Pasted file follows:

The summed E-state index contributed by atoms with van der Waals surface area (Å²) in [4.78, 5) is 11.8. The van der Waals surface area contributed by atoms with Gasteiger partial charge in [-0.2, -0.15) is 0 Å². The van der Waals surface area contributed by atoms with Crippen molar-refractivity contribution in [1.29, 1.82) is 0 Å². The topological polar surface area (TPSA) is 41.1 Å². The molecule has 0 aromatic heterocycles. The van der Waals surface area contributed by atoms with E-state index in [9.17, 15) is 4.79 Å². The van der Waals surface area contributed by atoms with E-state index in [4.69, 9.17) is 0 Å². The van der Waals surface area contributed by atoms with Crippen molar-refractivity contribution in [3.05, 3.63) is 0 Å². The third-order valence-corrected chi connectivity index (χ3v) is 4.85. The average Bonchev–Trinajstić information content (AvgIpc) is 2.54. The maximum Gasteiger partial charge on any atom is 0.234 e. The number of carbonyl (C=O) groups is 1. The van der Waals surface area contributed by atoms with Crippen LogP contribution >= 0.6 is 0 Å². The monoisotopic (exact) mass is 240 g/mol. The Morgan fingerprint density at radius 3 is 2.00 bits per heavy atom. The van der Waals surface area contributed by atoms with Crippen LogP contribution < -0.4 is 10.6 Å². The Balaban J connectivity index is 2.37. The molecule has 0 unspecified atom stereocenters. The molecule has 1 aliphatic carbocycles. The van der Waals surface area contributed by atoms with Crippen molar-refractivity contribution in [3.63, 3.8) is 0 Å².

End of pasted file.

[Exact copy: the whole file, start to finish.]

The summed E-state index contributed by atoms with van der Waals surface area (Å²) in [4.78, 5) is 11.8. The van der Waals surface area contributed by atoms with Gasteiger partial charge in [-0.2, -0.15) is 0 Å². The van der Waals surface area contributed by atoms with Crippen molar-refractivity contribution in [1.29, 1.82) is 0 Å². The topological polar surface area (TPSA) is 41.1 Å². The molecule has 0 aromatic heterocycles. The van der Waals surface area contributed by atoms with E-state index in [9.17, 15) is 4.79 Å². The van der Waals surface area contributed by atoms with E-state index in [4.69, 9.17) is 0 Å². The van der Waals surface area contributed by atoms with Crippen molar-refractivity contribution in [3.05, 3.63) is 0 Å². The third-order valence-corrected chi connectivity index (χ3v) is 4.85. The average Bonchev–Trinajstić information content (AvgIpc) is 2.54. The maximum Gasteiger partial charge on any atom is 0.234 e. The number of carbonyl (C=O) groups is 1. The van der Waals surface area contributed by atoms with Crippen LogP contribution >= 0.6 is 0 Å². The monoisotopic (exact) mass is 240 g/mol. The Morgan fingerprint density at radius 3 is 2.00 bits per heavy atom. The van der Waals surface area contributed by atoms with Crippen LogP contribution < -0.4 is 10.6 Å². The Balaban J connectivity index is 2.37. The molecule has 0 unspecified atom stereocenters. The molecule has 1 aliphatic carbocycles. The van der Waals surface area contributed by atoms with Crippen molar-refractivity contribution in [3.63, 3.8) is 0 Å².